At the interview, facing a panel of four, he struggled to express himself eloquently. “Due to my hearing impairment, I have some difficulties in pronouncing words… Despite that, they chose to give me the opportunity over the rest of the candidates. This itself was a form of encouragement to me,” said Mr Fam.

Learning on the job also proved gruelling at first, as there were plenty of verbal instructions. To improve communication, he would use simple hand gestures and get “clues” from observing people’s eyes, facial expressions and actions.

The 25-year-old is grateful for the support shown at work: “My managers and colleagues will speak with me slowly, repeat their words or speak louder if necessary… For important work or instructions, they will write them out for me as well.”

Employers play a part

Raising awareness among employers is another way to support the hiring of PwDs, said Mr Norrizwan Rasip, a manager for Knowledge Management at the Ministry of National Development (MND).

Mr Norrizwan, who uses a wheelchair after sustaining a spinal cord injury 15 years ago, explained that despite some progress made, there are still many employers who may have reservations about having PwDs at their workplace.

Employers are generally inclusive in their hiring process, he said, but “they may not know how to go about doing it… how to interact with PwDs, things to look out for in terms of office renovation, assistive devices and so on.”

While Mr Norrizwan, 35, has never sought assistance from SG Enable (MND is his third place of employment), he believes more employers would benefit from tapping such organisations to clarify their doubts and concerns about hiring PwDs.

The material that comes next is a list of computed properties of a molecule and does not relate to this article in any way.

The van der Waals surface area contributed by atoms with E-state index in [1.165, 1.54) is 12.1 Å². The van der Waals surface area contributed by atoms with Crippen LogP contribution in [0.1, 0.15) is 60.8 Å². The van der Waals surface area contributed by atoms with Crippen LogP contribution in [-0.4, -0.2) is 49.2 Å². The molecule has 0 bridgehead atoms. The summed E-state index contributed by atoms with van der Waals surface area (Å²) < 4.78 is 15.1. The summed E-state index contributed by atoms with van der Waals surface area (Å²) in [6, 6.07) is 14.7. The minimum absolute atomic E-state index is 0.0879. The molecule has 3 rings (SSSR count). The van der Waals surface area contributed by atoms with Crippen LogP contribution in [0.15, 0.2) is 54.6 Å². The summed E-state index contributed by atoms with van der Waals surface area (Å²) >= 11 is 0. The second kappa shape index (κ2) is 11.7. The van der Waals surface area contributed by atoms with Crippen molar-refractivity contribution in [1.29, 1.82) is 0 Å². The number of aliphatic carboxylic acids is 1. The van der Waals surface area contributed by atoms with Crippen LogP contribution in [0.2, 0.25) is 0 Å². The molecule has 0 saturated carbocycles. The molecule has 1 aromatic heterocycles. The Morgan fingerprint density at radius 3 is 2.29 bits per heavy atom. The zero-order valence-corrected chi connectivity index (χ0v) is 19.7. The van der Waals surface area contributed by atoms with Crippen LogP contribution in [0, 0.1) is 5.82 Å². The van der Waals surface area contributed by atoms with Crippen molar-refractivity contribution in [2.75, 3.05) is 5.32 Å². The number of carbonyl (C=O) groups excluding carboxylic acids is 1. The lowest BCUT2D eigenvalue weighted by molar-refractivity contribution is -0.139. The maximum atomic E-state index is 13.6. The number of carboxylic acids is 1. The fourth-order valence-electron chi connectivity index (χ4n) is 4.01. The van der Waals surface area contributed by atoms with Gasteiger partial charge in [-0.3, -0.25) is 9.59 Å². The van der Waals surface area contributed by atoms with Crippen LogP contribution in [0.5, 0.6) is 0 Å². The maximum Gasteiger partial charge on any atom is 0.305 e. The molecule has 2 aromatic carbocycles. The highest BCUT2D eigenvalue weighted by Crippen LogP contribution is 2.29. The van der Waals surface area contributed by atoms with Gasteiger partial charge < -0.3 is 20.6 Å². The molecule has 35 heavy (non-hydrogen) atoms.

Indeed, Mr Norrizwan’s supervisor, Mr Simon Lam, a senior assistant director, said that before meeting Mr Norrizwan in 2014 for his interview, there was a slight apprehension among the selection panel. Aside from determining the job fit, the panel was concerned about the challenges Mr Norrizwan may face and whether the work environment could meet his needs.

“[But] after speaking to him, we were confident in his abilities and found him suitable for the job,” said Mr Lam.

Besides small adjustments to the office space, such as ensuring that the restrooms and corridors were wheelchair-friendly, little else had to be changed to accommodate Mr Norrizwan, who said he “doesn’t receive any special treatment”.

Describing him as an “independent and resourceful person”, Mr Lam said Mr Norrizwan has never been excluded from any duties because of his condition. For example, he was an ambassador at the MND’s roving exhibition for SG50 last year along with his colleagues, and was on-site to guide members of the public through the exhibition.

Working with Mr Norrizwan has also taught Mr Lam that “PwDs are no different from us. And I am hopeful that with more awareness and understanding, Singapore can be a more inclusive society forall”.

The NCSS has a booklet of tips on removing workplace barriers for PwDs.

For more on working with PwDs, read a Challenge (March/April 2014) article by Mr Alvan Yap, who is hearing impaired and has worked with other PwDs as a special education teacher and in advocacy work.

    Mar 10, 2016
    Matthias Tay
    Ng Shi Wei